Purchase this article with an account.
Laura Renninger, Linh Dang, Preeti Verghese, Donald Fletcher; Effect of central scotoma on eye movement behavior. Journal of Vision 2008;8(6):641. doi: https://doi.org/10.1167/8.6.641.
Download citation file:
© ARVO (1962-2015); The Authors (2016-present)
In low vision rehabilitation, patients with central vision loss are taught to use their peripheral vision to perform tasks once done by the fovea (e.g. reading). Patients are taught eccentric viewing techniques in conjunction with visual aids such as magnifiers. Scanning strategies may also be taught (e.g. look into the blind field for missing information), however it is not clear how eye movements may compensate for visual field loss. Using methods described previously (Renninger, et. al. JOV 2007) we compute the information gained by subjects as they perform an adaptive shape discrimination task. The difference between the comparison shapes is adjusted to maintain discrimination performance at 75% correct and allow comparison between normally-sighted individuals (20/20) and patients with low vision (20/200 – 20/700). The efficiency of the eye movement strategy is taken as the ratio of information gained at a given fixation location, divided by the maximum gain possible. The computation takes into account the size and location of the scotoma, as measured by microperimetry with a scanning laser ophthalmoscope. Eye movement parameters such as fixation dwell time and saccade amplitude were also measured. Results: Fixation dwell times varied substantially and were negatively correlated with saccade amplitudes, however no difference was observed in these eye movement parameters between normal and low vision subjects. Low vision patients with smaller scotoma (∼5deg) made highly efficient eye movements, similar to normally-sighted individuals. As scotoma size increased (up to 20deg), efficiency declined rapidly and even fell below chance levels in the most advanced cases. Conclusion: Extensive field loss may further impair functional vision by reducing the ability of subjects to select and prepare saccades to points of high information in the visual field. Rehabilitation that seeks to increase eye movement efficiency may help patients, especially those with moderate central field loss.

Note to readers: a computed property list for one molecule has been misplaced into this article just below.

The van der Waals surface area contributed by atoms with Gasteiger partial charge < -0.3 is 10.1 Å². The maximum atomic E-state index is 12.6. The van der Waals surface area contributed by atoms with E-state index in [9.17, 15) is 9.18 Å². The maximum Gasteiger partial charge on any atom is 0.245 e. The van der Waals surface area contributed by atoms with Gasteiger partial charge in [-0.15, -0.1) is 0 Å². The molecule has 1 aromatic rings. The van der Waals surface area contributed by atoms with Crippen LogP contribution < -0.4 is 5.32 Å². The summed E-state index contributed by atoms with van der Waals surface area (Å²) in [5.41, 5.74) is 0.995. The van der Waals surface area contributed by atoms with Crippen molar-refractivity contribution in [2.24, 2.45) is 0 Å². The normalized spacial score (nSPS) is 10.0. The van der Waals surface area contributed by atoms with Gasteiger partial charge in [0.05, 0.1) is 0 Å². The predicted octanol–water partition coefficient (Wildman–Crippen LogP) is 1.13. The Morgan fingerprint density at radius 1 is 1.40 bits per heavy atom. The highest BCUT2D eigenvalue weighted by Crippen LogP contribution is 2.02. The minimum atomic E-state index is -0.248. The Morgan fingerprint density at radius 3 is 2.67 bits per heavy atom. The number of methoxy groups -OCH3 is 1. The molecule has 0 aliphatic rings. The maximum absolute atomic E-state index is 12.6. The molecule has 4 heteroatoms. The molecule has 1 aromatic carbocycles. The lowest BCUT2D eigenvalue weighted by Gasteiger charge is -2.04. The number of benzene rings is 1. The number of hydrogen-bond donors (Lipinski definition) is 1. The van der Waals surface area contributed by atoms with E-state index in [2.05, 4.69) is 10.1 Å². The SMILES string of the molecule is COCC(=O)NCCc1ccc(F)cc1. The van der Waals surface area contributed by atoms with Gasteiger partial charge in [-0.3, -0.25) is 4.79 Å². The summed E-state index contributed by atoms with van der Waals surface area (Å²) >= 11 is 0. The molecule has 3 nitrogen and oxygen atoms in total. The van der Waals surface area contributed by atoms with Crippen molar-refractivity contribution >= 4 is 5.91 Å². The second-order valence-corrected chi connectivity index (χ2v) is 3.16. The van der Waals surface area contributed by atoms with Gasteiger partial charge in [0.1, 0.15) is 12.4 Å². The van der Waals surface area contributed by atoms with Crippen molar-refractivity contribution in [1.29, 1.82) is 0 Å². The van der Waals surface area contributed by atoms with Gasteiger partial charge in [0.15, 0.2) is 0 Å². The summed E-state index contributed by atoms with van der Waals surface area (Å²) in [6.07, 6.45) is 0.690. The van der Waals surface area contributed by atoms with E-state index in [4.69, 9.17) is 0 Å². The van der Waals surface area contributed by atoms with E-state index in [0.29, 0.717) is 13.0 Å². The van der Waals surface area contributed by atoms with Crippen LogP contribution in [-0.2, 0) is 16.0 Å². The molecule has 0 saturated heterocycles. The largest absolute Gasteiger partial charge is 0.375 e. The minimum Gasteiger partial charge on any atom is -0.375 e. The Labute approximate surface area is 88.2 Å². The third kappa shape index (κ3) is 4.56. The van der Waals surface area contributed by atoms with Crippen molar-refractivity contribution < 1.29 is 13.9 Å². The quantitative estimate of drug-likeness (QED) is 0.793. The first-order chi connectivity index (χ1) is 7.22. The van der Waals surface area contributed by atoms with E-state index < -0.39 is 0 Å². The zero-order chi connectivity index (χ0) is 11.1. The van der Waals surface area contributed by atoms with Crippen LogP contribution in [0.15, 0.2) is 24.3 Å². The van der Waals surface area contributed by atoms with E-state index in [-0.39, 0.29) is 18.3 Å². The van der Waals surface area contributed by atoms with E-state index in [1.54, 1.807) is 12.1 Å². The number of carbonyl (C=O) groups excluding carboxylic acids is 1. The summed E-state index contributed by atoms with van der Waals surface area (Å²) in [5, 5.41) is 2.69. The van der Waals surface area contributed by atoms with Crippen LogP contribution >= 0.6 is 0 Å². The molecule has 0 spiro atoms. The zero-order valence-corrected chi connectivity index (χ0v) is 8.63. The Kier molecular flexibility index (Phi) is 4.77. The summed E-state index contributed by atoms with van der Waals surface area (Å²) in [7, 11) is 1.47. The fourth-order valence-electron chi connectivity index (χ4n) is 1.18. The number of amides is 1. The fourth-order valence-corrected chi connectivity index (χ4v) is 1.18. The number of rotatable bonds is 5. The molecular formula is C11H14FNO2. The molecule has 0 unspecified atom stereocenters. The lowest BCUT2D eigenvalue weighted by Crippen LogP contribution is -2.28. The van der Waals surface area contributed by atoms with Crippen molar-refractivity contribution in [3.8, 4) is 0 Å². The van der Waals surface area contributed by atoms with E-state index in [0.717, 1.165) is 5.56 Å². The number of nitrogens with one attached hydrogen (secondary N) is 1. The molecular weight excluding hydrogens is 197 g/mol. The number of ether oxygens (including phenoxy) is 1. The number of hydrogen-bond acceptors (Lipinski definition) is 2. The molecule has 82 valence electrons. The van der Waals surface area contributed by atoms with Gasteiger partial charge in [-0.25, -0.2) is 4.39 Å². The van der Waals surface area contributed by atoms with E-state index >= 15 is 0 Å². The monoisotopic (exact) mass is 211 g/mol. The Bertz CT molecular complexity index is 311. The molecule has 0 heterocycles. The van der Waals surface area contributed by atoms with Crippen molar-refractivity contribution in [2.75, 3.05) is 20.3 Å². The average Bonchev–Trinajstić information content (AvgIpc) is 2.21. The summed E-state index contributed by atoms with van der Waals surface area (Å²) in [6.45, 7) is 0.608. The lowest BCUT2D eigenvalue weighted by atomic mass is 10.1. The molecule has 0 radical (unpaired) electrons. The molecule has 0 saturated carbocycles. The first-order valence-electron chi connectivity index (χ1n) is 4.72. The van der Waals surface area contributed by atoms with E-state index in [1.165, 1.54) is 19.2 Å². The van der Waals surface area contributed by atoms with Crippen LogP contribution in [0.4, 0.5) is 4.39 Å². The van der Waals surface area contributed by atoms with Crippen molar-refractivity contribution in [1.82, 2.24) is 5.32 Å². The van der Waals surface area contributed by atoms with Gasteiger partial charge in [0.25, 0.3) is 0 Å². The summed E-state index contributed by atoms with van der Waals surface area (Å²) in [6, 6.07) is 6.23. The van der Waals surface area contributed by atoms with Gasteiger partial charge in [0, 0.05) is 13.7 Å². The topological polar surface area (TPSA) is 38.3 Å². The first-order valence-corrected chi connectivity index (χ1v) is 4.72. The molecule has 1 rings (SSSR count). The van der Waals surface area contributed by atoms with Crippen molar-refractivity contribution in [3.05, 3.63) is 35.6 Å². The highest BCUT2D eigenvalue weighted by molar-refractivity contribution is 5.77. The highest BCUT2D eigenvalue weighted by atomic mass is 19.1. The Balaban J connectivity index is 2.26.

This PDF is available to Subscribers Only